asheville police beating video

Matt Bush / Blue Ridge Public Radio

 

Former Asheville police officer Chris Hickman pled guilty Friday morning to three charges related to the beating of an unarmed African-American pedestrian in August of 2017, including one felony count of assault.  But under a plea deal, Hickman can have those charges expunged if he completes a restorative justice program.  

This week the Asheville Citizen-Times published a study showing Asheville police were disproportionately charging African-Americans with resisting arrest.  The study, which looked at the last five year, found that 35-percent of resisting arrest charges filed by Asheville police were against African-Americans.  The city's black population is only 12-percent.  The study also found a sizable number of those a

Asheville police chief Tammy Hooper says the department is in a better place than it was three years ago when she arrived.  It's one of many reasons why Hooper gave her resignation this week.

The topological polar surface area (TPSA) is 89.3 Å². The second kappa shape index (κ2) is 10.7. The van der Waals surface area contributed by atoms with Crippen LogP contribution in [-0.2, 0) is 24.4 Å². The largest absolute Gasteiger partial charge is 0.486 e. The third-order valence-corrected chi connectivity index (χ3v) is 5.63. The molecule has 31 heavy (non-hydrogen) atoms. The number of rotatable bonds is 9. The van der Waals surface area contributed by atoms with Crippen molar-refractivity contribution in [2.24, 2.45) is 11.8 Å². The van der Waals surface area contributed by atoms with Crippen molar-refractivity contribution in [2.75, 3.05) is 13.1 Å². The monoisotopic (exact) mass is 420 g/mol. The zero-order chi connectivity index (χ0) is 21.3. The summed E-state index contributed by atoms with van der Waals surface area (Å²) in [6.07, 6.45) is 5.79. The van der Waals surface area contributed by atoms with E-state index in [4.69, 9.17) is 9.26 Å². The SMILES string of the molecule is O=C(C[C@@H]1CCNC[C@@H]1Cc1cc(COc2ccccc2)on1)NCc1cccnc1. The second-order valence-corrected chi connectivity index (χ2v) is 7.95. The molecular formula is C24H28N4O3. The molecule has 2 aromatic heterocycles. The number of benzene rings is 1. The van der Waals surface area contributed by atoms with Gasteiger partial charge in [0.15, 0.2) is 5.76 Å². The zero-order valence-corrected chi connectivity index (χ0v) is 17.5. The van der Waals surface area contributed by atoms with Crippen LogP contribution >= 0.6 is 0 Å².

A report commissioned by the city of Asheville criticizes two Asheville police officers for not intervening when a then city police officer was beating and choking an unarmed black pedestrian last August. 

Wikicommons

Asheville city council meets Tuesday evening for the first time in a month, and items related the city’s police department headline the agenda.  

Former Asheville police officer Chris Hickman will not face federal charges for his role in the beating of an unarmed black man last August, the office of U.S.

Buncombe County commissioners Jasmine Beach-Ferrara, Al Whitesides, and Ellen Frost are calling for extensive public safety reforms - a call that brought a sharp and quick rebuke from county sheriff Van Duncan.  

Nine body camera videos were released via court order Monday that depict the beating of an unarmed black man last August and its aftermath by a then-Asheville police officer, who now faces criminal charges for the incident.

Wikicommons

Asheville city council has decided to replace embattled city manager Gary Jackson, effective at the end of the business day Tuesday.  Jackson’s ouster after 13 years on the job was announced by mayor Esther Manheimer during a Tuesday afternoon city council meeting.  Earlier this year, Jackson announced he was retiring at the end of 2018.  But that was before the release of video footage showing a then-Asheville police officer beating an unarmed black man last August.  That video, from a police body camera, only came to light because it was leaked to the Asheville Citizen-Times, which publi